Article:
The methodology of a study refers to the procedures that are followed in order to collect and analyze data
- The methodology of a study refers to the procedures that are followed in order to collect and analyze data. Qualitative and quantitative are two broad categories of research methods (Erford, 2015, p. 17). Distinguishing between them is a theme that runs throughout this course. This unit discusses several of the methodological issues, or steps, to be addressed when planning a study. Some of these issues include:
- What kind of data to collect (such as participants’ perceptions).
- How to best collect the data (for example, in-depth semi-structured interviews).
- How to select participants.
- What kinds of treatments or conditions they will experience.
- How to analyze the data.
These decisions determine the research design. “Research designs are types of inquiry within qualitative, quantitative and mixed methods approaches that provide specific direction for procedures in a research design” (Creswell, 2014, p. 12).
Validity, Credibility, and Reliability
Scholar-practitioners are concerned with the overall validity and trustworthiness of the research they read. In quantitative studies, internal validity refers to the degree to which one can infer cause and effect relationships between the independent and dependent variables, while external validity relates to the generalizability of findings. Both are important issues. In qualitative studies, the term validity is less frequently used when discussing the quality or trustworthiness of the research. Rather, the critical consumer of qualitative research is concerned with credibility, dependability, confirmability, verification, and transferability. This unit provides an introduction to methodological issues in counseling research. These issues will be revisited when you study specific research designs. As you develop your pre-proposal assignment, you will consider methodological issues as they apply to the research design you have chosen.
Reviewing the Literature
In this unit, you will continue locating current empirical articles, which will be used to write the literature review section of your pre-proposal assignment. An annotated bibliography is a tool for organizing the main ideas of the sources you have read. A detailed annotated bibliography can contribute greatly to the ease of writing a literature review. A well-written literature review is a coherent narrative that provides readers with the status of the knowledge base as it relates to your topic. This works best when literature reviews are organized by main ideas. The writer should not present a laundry list of article summaries with no connections being made among them. Instead, think of the literature review as telling the story of your topic, using the studies as support. There will probably be subheadings in the literature review section to indicate the main ideas for the reader. When you write your literature review, think of the main ideas that you want to get across and organize your writing around them.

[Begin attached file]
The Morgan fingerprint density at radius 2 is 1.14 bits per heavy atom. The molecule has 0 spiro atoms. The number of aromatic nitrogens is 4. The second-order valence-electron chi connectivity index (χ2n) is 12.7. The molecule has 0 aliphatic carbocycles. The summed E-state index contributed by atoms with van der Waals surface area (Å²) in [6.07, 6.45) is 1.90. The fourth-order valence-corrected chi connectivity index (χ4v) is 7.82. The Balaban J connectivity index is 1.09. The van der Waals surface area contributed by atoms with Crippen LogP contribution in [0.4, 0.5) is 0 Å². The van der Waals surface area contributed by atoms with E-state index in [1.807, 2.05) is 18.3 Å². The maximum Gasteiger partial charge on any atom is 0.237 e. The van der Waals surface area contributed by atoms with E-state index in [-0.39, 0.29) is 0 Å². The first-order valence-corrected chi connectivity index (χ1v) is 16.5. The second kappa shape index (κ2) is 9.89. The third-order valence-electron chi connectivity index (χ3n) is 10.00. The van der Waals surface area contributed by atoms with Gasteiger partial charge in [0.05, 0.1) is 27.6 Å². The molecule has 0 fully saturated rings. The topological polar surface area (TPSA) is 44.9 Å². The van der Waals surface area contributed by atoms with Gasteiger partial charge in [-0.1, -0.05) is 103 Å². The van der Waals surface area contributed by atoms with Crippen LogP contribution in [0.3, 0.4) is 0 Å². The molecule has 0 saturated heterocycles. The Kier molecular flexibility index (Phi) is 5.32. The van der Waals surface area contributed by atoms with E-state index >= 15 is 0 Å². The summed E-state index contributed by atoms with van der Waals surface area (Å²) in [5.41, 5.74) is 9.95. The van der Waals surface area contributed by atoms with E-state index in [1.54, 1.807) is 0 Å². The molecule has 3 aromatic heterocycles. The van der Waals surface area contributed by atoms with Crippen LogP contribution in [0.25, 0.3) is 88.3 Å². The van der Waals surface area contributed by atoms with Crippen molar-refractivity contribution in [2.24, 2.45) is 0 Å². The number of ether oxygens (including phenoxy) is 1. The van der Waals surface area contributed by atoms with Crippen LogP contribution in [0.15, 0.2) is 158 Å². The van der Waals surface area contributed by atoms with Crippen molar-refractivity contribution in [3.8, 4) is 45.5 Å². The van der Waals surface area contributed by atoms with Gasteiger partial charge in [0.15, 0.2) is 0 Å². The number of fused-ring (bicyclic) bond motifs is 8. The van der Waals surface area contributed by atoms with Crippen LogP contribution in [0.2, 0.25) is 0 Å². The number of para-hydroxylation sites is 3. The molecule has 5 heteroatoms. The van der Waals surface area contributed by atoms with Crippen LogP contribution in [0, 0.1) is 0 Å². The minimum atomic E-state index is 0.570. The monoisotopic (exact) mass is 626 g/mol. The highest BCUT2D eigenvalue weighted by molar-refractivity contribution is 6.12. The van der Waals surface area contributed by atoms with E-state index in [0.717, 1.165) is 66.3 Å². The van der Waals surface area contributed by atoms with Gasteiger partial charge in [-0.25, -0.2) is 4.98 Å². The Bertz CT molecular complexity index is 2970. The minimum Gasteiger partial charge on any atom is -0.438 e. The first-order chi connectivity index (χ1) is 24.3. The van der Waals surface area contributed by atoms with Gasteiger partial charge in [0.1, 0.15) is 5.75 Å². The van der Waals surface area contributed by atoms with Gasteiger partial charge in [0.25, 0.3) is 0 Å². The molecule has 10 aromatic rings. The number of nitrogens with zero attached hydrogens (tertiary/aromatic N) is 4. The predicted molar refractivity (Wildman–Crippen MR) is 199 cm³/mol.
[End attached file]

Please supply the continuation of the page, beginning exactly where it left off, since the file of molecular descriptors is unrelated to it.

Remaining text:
Creswell, J. W. (2014). Research design: Qualitative, quantitative and mixed methods approaches (4th ed.). Thousand Oaks, CA: Sage.
Erford, B. T. (2015). Research and evaluation in counseling (2nd ed.). Stamford, CT: Cengage
Using the information from this unit’s introduction, the text readings, and the annotated bibliography pages from the Capella Writing Center, prepare an annotated summary for each of the empirical studies that you located in this unit. This will serve as the start of a complete annotated bibliography, if you choose to create one. An annotated bibliography is a recommended, not required, step toward developing a high-quality literature review.
Prepare two annotated bibliography entries for this discussion. Your annotation will be similar to, but most likely briefer than, the study’s abstract. Summarize the material in your own words, not direct quotes. For each entry, briefly describe the following elements:
- The approach used, either qualitative or quantitative.
- The specific research design used.
- The purpose of the study.
- How the sample was selected.
- The research question or the hypothesis (if it is the quantitative study).
- The instrumentation used.
- The cultural issues that are relevant to the study.
- The data analysis procedure used (statistics if it is a quantitative study; a method for analyzing narrative if it is a qualitative study).
- The general findings.
The suggested length for this post is 400–500 words
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